I arrived at the cyclocross race in Coeur d'Alene 30 minutes before the start which is not a good thing. After registering I rode over to the race area. A race was in progress so after learning where the start was I went out on a nearby trail and rode to warm up. This time was in the Cat 4 men's race instead of the 50+ masters. To tell the truth, I didn't see much difference. Most everybody left me behind.
I got in the back of the pack at the start. There was a pileup right away and as I went by I saw John extricating himself from the back of it. He powered by me at the first long sandy stretch. Those sandy parts really sucked the life out of me. During the first lap I stayed on John's tail. He was moving pretty good. After coming out of a serpentine-like section I decided I'd had enough of the mud flying in my face and scurried past John and a couple others.
Suddenly I ran out of trail. I stood there like an idiot and wondered why the plastic tape was blocking my way. Then I heard someone yelling, "Up here!" I had blown right by the climb. What a moron! Now had I got there early enough to ride the course at least once....
Finishing up the second lap I hit the first of the three long sandy parts. I lost my line, veering off to one side and saving myself from crashing. Then I did it again on the next long sandy stretch. And then one more time. After that I decided to get off and run through them. I went just as fast if not faster and definitely used less energy than riding through them.
The course had no shortage of puddles and mud. This being my second race and with the conditions so bad I had little confidence in my cornering so I was taking the turns way too wide. I backed off and focused on making good turns. I was surprised how well I could stay on line while turning in the mud but I still have a lot to learn.
My second moronic moment occurred on the last lap. There was one climb you could ride up. It was just steep and long enough so that when you hit the top you still had to crank the pedals hard to crest it. After the first lap I practiced running at the hill hard and then shifting down two gears as I started to climb so I could spin my way over the top. On the last lap I shifted up two gears instead. You could hear the bike frame creaking--or maybe it was my legs--as I pulled on the handlebars and mashed the pedal down as hard as I could. That would have been the worst place to come to a stop.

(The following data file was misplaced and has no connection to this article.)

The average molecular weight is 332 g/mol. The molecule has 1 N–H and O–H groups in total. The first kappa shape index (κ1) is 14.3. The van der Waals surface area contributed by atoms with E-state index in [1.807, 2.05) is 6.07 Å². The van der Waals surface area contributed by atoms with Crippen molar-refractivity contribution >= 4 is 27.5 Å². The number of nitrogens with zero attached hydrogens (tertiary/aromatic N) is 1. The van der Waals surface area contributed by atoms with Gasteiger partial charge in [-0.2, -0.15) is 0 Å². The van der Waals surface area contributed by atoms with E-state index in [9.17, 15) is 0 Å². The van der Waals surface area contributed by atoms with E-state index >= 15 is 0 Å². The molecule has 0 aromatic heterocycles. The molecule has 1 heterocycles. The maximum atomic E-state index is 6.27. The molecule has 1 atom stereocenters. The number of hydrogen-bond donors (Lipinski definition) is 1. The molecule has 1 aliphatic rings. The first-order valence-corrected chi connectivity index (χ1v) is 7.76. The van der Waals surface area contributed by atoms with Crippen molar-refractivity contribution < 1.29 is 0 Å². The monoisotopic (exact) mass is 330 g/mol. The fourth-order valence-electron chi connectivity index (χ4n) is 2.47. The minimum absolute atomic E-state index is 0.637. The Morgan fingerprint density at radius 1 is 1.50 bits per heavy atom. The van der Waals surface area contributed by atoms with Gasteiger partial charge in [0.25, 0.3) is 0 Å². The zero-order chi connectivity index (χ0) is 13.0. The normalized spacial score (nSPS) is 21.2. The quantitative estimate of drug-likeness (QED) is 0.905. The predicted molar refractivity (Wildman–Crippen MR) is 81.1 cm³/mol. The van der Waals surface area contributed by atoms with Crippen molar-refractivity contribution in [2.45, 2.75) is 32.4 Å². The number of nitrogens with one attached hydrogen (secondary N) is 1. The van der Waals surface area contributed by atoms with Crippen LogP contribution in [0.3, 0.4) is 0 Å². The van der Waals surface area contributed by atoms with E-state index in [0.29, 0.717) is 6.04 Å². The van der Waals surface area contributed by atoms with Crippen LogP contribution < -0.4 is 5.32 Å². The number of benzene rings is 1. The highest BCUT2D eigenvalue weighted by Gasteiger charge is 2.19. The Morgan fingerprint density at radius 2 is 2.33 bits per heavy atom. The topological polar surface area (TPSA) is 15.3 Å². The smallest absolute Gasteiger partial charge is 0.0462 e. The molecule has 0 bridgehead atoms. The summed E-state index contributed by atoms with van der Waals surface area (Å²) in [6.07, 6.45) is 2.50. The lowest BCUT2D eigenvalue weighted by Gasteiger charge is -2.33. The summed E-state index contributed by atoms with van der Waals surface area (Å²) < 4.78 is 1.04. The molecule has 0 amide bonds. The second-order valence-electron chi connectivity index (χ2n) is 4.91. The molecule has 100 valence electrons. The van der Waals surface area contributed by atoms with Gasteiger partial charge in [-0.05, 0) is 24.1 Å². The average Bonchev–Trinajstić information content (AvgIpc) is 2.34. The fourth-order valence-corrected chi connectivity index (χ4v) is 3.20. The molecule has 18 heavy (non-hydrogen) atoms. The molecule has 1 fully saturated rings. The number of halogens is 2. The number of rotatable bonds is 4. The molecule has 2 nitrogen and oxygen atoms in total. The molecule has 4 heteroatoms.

I only got five laps in since the race leaders blew by me. My lungs were burning and I was a filthy mess--just like everyone else. It was a good hard race. Next Sunday I'm in the race at Steilacoom.
The Adventure Begins
2 weeks ago
Congratulations on getting out there and doing it.
And good luck next week at Steilacoom. We used to own a home in that little town (the first incorporated town in WA) back in the early 80s while stationed at McChord AFB.
Nice job Hank! The more I read about Cyclocross from you and John Speare the more appealing it looks. The logistics weren't good this year, but hopefully I can work it out to try a few races next year.
Incidentally is Josh doing any kind of semi-organized athletic activity in college? I know after 4 years of cross country and track I was completely ready for a break when I got to college, so I understand if he's not. In retrospect I wish I had gotten into cycling rather than the minimal aerobic activity interspersed with the occasional intramural that characterized my college years. Considering he's got a motor that is capable of a 4:20 mile it would be cool to see what he can do on a bike.
It's fun but it's a hard work kind of fun. And humbling. I fancied myself as being a pretty strong rider until I did this.
Josh is running on his own now. He's not fast enough for college. He's also a strong cyclist but he hasn't shown interest in any racing.
Sounds like an awesome time. Love the photos, too.
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